Supplementary Material for: Dexamethasone Implant Migration through an Iris Coloboma
2020-02-05T10:00:54Z (GMT) by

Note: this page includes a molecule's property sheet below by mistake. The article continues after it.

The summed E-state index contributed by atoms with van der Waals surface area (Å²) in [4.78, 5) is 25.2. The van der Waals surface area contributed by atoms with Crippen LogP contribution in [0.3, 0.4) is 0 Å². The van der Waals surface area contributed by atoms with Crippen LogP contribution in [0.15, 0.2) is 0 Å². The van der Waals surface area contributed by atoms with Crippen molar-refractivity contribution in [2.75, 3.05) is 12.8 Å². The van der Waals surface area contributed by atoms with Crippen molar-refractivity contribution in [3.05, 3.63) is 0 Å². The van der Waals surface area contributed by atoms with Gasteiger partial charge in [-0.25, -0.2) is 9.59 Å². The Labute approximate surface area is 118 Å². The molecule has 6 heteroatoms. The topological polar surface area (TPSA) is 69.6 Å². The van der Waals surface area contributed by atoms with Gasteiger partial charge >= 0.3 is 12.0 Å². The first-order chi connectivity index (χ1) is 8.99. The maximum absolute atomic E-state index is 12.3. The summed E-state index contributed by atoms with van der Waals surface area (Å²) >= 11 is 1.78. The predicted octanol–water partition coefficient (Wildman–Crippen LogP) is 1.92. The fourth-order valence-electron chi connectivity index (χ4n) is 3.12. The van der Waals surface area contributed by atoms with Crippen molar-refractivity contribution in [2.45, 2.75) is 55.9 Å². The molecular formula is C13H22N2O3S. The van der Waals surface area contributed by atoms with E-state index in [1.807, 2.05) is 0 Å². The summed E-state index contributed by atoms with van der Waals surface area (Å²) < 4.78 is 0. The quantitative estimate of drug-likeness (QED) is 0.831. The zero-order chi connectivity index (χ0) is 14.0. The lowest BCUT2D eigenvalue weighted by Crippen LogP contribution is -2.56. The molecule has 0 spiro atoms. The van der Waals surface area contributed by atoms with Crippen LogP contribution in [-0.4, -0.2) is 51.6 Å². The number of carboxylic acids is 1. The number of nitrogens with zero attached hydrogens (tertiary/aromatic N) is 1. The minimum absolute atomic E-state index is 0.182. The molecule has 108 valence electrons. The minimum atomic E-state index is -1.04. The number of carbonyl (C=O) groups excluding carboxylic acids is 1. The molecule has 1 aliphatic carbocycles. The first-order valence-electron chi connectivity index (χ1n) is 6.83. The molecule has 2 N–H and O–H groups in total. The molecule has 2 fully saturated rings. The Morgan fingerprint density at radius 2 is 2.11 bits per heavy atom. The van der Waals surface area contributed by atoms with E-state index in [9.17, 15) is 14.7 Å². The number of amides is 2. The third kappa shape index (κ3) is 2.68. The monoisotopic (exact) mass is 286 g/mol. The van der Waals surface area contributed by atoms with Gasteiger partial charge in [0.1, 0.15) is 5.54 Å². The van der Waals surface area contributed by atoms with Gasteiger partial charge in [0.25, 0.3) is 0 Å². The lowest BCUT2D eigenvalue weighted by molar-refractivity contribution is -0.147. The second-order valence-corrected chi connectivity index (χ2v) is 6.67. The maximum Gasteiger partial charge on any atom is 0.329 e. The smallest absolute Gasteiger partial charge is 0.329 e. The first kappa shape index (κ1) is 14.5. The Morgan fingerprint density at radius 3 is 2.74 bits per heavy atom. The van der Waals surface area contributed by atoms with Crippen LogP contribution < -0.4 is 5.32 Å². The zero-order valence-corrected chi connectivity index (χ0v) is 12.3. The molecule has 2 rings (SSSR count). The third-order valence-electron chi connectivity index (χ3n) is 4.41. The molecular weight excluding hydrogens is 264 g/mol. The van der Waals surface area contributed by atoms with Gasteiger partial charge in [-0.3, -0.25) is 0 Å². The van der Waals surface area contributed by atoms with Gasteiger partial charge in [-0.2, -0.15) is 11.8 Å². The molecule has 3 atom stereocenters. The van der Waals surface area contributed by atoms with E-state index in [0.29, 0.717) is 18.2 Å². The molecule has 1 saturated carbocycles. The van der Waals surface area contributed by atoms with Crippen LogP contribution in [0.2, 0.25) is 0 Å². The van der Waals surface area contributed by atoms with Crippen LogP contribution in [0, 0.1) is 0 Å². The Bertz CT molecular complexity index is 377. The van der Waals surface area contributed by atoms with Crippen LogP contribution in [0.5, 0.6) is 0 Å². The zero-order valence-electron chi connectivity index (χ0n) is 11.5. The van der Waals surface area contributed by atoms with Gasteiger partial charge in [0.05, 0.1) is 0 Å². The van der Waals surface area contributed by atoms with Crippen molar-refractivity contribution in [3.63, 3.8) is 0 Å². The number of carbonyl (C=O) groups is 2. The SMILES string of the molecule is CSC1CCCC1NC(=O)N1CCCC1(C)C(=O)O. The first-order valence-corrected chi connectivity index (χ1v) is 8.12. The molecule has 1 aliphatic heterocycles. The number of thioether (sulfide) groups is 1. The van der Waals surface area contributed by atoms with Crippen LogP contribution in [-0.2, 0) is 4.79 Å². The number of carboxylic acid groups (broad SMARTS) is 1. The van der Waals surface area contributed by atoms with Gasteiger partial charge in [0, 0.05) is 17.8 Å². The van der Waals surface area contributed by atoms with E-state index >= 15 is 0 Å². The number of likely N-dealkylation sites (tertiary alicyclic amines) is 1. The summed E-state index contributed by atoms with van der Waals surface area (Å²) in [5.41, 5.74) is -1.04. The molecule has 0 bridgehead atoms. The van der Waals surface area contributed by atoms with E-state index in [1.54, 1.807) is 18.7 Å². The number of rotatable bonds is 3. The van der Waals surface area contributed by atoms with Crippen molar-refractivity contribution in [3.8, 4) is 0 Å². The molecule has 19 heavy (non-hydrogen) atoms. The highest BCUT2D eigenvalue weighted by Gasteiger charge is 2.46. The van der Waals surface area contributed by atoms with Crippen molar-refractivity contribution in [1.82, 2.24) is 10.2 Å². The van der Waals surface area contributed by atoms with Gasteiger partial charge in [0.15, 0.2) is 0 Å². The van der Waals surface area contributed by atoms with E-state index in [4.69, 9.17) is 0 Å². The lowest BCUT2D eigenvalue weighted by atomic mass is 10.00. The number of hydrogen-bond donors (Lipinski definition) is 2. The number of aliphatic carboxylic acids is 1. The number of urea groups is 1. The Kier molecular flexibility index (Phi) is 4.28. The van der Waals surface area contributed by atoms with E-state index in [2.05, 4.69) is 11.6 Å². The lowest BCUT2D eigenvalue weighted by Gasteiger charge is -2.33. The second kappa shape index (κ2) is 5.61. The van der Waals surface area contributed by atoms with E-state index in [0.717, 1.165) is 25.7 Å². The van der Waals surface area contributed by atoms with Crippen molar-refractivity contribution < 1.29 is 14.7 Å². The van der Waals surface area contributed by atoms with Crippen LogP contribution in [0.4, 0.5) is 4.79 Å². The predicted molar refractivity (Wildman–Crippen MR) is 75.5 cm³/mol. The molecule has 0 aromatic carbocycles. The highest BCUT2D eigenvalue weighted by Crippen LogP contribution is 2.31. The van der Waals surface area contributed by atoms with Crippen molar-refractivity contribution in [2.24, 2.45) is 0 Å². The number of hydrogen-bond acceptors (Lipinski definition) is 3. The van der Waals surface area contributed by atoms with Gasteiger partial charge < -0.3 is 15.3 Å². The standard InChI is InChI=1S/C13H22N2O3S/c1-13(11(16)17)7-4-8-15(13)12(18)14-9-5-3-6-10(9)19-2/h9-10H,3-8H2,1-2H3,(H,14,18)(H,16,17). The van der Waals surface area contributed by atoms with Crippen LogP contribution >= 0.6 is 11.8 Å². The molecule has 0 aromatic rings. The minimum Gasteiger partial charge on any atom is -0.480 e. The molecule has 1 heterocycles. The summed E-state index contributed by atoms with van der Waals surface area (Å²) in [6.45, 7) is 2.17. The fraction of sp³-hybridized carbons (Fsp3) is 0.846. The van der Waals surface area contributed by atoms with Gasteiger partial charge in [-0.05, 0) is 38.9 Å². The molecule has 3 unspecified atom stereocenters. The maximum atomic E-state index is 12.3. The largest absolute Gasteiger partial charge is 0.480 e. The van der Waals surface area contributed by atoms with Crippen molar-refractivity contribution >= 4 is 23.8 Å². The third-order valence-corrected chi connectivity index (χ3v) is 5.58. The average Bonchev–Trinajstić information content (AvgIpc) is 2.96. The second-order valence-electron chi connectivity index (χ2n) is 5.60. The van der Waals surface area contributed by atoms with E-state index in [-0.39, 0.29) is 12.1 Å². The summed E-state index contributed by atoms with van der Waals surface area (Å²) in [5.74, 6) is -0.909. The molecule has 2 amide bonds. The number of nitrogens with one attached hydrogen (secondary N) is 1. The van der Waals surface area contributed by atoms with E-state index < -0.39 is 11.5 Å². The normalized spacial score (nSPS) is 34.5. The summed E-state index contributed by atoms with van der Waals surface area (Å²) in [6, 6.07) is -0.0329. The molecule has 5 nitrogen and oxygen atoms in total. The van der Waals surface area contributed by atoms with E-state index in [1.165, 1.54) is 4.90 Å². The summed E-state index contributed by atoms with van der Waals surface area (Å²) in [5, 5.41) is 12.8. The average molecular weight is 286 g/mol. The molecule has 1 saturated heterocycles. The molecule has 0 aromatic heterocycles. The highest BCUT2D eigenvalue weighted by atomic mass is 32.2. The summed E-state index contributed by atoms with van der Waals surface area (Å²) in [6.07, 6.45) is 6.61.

Ozurdex® 0.7 mg (dexamethasone 0.7 mg implant, Allergan, Dublin, Ireland), an intravitreal biodegradable implant, is indicated for cystoid macular edema due to various causes. One of its known and uncommon complications is implant migration to the anterior chamber, causing corneal edema that, in some cases, is irreversible. Reported risk factors for device migration are open or defective lens capsule and prior history of vitrectomy. We present a case of dexamethasone implant migration through a congenital iris coloboma in a pseudophakic patient with an intact lens capsule. The patient is a 56-year-old pseudophakic man with a history of congenital iris coloboma, myopia, retinal tears, and a branch retinal vein occlusion with subsequent cystoid macular edema resistant to anti-VEGF medications but responsive to corticosteroids. He presented with sudden painless decreased vision in his left eye, 8 weeks following dexamethasone implant (Ozurdex) injection to the same eye. Upon presentation, he was diagnosed with corneal edema caused by anterior chamber migration of the implant. He was referred for immediate surgical intervention to extract the implant, with a resolution of the corneal edema within 2 weeks postoperatively. To conclude, this is the first case that reports Ozurdex implant migration through an iris coloboma in the setting of an intact posterior capsule. In addition, we describe a novel surgical approach for implant removal from the anterior chamber that is simple and efficient.